Joanne Hummel-Newell on how her new venture Foal Arts was inspired by her childhood on the Isle of Wight. Interview: Alex Fisher
I moved to the Isle of Wight when I was five. Although I left the island to study art in London, I returned with my husband after completing my masters at the Royal College of Art. Growing up, I spent a lot of time on the beach, walking my dog or riding my horse, so now, when I am by the coast, I can access that feeling of being a child.
The sea is hugely influential in my work. When I first moved back – which was initially to curate the Quay Arts gallery in Newport – I was still focused on a more urban landscape and therefore influenced by the kitsch ephemera you find in the traditional seaside towns around the island. More recently, my work has become an emotional response to the sea, often inspired by my childhood experiences. My dad built his own boat when I was young and my memories of sailing with him are of both happy, family times, but also terrifying times when we were caught in storms. I use motives and marks to illustrate these two opposing forces: the power, threat and energy, with the calm and reassuring. That is the nature of the sea.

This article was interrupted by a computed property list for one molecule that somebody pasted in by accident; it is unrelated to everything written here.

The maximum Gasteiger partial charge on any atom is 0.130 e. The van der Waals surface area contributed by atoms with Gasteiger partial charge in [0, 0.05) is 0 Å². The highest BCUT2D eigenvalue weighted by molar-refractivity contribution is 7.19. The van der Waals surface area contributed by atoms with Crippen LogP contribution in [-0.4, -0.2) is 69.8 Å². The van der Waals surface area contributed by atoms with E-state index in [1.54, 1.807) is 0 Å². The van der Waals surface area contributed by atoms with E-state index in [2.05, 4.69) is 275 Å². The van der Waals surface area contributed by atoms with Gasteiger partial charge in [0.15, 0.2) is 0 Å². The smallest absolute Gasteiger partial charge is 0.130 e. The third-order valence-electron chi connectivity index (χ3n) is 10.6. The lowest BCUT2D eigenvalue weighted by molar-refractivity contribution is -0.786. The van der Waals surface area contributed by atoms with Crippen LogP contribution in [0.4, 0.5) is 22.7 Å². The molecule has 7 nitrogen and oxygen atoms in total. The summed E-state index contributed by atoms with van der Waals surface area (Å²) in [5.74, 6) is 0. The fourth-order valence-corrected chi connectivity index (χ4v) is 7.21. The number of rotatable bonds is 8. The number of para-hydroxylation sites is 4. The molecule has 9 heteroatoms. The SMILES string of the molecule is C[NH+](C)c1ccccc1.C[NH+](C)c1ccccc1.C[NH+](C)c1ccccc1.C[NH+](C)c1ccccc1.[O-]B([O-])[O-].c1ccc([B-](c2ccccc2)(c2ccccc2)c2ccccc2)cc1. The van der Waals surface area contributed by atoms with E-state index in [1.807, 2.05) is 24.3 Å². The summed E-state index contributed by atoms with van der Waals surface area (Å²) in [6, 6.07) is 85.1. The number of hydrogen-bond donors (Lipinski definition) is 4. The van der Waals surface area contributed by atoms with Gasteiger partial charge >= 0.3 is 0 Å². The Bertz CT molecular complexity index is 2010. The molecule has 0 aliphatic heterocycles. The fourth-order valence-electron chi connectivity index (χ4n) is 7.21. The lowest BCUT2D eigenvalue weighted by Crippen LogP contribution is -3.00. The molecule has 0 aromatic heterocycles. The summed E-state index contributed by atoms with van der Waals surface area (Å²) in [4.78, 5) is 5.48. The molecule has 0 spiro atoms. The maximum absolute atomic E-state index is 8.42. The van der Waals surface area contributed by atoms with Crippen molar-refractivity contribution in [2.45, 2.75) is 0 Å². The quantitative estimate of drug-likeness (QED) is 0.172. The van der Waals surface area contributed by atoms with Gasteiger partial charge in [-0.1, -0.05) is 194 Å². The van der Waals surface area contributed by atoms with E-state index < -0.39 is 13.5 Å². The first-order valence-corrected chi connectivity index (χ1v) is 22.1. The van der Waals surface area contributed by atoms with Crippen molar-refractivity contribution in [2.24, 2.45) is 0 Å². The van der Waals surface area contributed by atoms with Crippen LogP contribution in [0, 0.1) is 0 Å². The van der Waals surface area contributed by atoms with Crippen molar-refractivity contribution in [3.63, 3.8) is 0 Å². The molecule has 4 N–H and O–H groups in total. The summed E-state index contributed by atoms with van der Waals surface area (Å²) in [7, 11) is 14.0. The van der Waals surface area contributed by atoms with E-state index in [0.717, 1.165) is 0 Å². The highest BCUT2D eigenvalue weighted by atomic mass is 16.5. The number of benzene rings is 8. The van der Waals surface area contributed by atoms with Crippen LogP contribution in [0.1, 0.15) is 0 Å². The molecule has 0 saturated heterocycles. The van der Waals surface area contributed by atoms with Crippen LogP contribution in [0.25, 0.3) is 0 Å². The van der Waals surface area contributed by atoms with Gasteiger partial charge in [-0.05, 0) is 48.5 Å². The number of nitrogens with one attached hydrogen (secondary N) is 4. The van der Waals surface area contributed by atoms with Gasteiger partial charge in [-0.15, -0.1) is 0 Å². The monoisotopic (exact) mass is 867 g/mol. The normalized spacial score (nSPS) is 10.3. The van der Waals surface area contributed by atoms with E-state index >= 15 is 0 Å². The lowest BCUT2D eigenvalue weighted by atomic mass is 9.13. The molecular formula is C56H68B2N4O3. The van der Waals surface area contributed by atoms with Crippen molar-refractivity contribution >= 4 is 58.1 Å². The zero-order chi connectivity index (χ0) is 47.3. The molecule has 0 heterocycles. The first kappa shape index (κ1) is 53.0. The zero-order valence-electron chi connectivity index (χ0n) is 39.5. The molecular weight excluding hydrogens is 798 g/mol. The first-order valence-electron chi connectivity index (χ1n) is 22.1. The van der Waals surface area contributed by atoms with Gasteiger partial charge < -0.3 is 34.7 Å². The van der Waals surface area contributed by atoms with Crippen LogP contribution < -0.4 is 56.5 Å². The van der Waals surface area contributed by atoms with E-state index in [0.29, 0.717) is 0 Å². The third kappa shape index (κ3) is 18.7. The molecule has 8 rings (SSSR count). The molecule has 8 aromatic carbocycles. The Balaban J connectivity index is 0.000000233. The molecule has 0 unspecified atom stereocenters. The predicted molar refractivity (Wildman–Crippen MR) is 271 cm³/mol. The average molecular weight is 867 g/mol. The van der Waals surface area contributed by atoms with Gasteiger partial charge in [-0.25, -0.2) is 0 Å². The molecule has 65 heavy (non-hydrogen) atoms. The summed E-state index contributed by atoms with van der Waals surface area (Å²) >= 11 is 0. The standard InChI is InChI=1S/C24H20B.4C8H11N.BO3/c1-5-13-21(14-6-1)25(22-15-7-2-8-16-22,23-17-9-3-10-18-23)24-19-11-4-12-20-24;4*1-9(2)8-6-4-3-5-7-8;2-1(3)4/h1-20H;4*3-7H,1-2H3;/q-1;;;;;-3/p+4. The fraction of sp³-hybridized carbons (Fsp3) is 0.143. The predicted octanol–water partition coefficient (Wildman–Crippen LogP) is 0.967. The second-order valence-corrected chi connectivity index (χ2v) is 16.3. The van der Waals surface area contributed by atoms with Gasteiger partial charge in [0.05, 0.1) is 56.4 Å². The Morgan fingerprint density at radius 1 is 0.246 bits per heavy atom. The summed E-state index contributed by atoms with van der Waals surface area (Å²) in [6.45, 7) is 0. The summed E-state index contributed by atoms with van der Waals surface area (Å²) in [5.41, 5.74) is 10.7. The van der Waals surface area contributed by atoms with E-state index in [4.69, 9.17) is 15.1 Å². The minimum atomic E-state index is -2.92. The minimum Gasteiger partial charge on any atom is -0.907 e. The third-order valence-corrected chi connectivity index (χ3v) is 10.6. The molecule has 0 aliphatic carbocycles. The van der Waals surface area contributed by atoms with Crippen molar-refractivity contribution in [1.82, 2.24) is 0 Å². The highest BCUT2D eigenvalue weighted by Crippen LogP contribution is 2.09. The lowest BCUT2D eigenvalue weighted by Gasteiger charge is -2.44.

The Isle of Wight attracts a lot of artists. Creative people need a quiet space to think, they need to see the horizon, and the island offers that in abundance. Last year my husband and I converted a chapel into six art studios and founded Foal Arts, so that we can help find funding for the professional development of local artists. This is where we both want to live, so we’d like to support our community. By helping other artists, we are also helping ourselves.
Find out about the studios by visiting foalarts.org.uk.